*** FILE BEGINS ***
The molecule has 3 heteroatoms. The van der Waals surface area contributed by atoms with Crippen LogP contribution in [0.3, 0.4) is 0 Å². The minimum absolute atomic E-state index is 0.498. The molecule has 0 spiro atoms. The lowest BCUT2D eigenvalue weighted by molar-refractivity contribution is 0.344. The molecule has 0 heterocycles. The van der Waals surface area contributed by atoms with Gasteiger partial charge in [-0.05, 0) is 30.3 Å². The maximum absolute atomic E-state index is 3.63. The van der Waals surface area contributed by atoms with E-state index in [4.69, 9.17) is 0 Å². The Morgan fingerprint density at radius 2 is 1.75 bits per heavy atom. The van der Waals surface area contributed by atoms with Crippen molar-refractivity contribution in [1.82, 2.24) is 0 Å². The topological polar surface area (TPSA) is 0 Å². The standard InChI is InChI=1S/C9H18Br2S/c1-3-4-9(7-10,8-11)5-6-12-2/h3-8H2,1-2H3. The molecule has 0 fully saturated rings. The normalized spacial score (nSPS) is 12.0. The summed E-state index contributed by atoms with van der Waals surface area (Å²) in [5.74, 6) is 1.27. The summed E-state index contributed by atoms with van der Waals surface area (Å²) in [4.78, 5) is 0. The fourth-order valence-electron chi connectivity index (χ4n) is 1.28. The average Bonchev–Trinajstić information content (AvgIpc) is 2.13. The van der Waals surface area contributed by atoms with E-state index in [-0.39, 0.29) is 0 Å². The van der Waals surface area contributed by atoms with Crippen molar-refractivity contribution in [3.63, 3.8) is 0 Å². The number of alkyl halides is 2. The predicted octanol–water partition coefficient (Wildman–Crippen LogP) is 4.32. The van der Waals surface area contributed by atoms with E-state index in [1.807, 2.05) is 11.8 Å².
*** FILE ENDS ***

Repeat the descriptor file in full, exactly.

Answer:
The molecule has 3 heteroatoms. The van der Waals surface area contributed by atoms with Crippen LogP contribution in [0.3, 0.4) is 0 Å². The minimum absolute atomic E-state index is 0.498. The molecule has 0 spiro atoms. The lowest BCUT2D eigenvalue weighted by molar-refractivity contribution is 0.344. The molecule has 0 heterocycles. The van der Waals surface area contributed by atoms with Gasteiger partial charge in [-0.05, 0) is 30.3 Å². The maximum absolute atomic E-state index is 3.63. The van der Waals surface area contributed by atoms with E-state index in [4.69, 9.17) is 0 Å². The Morgan fingerprint density at radius 2 is 1.75 bits per heavy atom. The van der Waals surface area contributed by atoms with Crippen molar-refractivity contribution in [1.82, 2.24) is 0 Å². The topological polar surface area (TPSA) is 0 Å². The standard InChI is InChI=1S/C9H18Br2S/c1-3-4-9(7-10,8-11)5-6-12-2/h3-8H2,1-2H3. The molecule has 0 fully saturated rings. The normalized spacial score (nSPS) is 12.0. The summed E-state index contributed by atoms with van der Waals surface area (Å²) in [5.74, 6) is 1.27. The summed E-state index contributed by atoms with van der Waals surface area (Å²) in [4.78, 5) is 0. The fourth-order valence-electron chi connectivity index (χ4n) is 1.28. The average Bonchev–Trinajstić information content (AvgIpc) is 2.13. The van der Waals surface area contributed by atoms with E-state index in [-0.39, 0.29) is 0 Å². The van der Waals surface area contributed by atoms with Crippen molar-refractivity contribution in [3.63, 3.8) is 0 Å². The number of alkyl halides is 2. The predicted octanol–water partition coefficient (Wildman–Crippen LogP) is 4.32. The van der Waals surface area contributed by atoms with E-state index in [1.807, 2.05) is 11.8 Å².